Earlier this month, a federal grand jury in Texas indicted a former hospital executive for making false statements in connection with the hospital’s meaningful use attestation for fiscal year 2012. According to a Department of Justice announcement, the executive allegedly attested that Shelby Regional Medical Center met the meaningful use requirements under the Medicare Electronic Health Records (EHR) Incentive Program for fiscal year 2012 when the hospital relied primarily on paper records. The executive, who is also accused of identity theft in connection with the attestation process, faces up to five years in federal prison for making a false statement.
Although the alleged conduct described in the indictment may sound like a particularly egregious violation of the meaningful use requirements, providers can face significant repayment obligations under the Medicare and Medicaid EHR Incentive Programs for much more benign conduct. For example, a health care system announced in 2013 that it had discovered 11 of its hospitals had improperly claimed EHR incentive payments as a result of an administrative oversight. The system ultimately repaid $31 million of meaningful use incentive funds.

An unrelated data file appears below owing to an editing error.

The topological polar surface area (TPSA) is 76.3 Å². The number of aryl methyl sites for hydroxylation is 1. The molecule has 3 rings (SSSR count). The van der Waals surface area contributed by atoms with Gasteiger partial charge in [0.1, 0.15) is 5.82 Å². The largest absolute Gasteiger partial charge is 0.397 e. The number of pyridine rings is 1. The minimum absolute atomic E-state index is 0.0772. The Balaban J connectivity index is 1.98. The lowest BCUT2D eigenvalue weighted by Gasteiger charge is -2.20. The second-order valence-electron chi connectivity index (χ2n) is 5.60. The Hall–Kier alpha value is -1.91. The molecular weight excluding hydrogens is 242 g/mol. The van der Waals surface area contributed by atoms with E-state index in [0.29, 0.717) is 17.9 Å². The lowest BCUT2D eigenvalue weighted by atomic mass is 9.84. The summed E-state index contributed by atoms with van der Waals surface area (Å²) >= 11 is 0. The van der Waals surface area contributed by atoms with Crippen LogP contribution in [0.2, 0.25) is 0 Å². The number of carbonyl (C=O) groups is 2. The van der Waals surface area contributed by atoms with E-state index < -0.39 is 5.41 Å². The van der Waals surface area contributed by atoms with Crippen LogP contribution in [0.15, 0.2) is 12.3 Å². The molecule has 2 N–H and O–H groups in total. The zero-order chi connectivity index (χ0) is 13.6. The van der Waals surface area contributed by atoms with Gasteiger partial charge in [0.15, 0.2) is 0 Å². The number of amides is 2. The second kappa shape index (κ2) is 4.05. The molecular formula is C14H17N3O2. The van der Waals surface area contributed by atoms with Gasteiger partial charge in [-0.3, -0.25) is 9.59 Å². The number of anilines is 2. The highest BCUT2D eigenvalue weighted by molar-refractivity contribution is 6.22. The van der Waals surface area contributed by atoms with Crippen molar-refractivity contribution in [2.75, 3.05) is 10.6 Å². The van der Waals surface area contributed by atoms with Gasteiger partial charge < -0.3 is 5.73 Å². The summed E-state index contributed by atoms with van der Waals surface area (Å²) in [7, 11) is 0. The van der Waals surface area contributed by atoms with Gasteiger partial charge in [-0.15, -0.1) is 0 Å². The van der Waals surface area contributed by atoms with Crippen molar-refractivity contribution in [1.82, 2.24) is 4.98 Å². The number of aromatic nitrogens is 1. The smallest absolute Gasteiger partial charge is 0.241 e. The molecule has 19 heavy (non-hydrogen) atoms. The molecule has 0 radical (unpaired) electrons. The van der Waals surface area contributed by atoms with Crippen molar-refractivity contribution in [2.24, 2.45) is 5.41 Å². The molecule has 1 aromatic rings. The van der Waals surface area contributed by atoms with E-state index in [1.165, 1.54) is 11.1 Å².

Since 2011, the federal government has doled out more than $19 billion in incentive payments under the Medicare and Medicaid Electronic Health Records Incentive Programs, with nearly $12 billion paid through the Medicare EHR Incentive Program through December 31, 2013.
The consequences of noncompliance with EHR Incentive Program requirements are severe. If a provider fails to satisfy even one measure during an EHR reporting period, the provider is not eligible to receive incentive payments for that period. There is no allowance for a partial payment in cases of substantial compliance with EHR Incentive Program requirements. If a hospital, critical access hospital (CAH), or eligible professional (EP) attests that it is a meaningful user of certified EHR technology and the representation is false but the hospital, CAH, or EP accepts federal funds under Medicare and Medicaid EHR incentive programs, the organization potentially has submitted a false claim or misrepresentation, which may be actionable under the False Claims Act or other federal statutes. In addition, all providers who have received EHR incentive payments face potential meaningful use audits by a CMS contractor, Figliozzi and Company, of the provider’s compliance with EHR Incentive Program requirements. Providers who fail the audit must repay incentive funds or the funds will be recouped.
As the federal government’s total meaningful use payments continues to grow, providers can expect to see more and more cases involving repayments or recoupments of improperly received incentive funds, including cases involving claims of false statements and related liability.
Find out what your organization can do to better prepare to substantiate compliance with meaningful use requirements by joining us on March 13, 2014, for a complimentary webinar, "Meaningful Use, Audits, and False Claims Act: The Perfect Storm," the first in our Reinventing the Hospital webinar series on innovation in health care.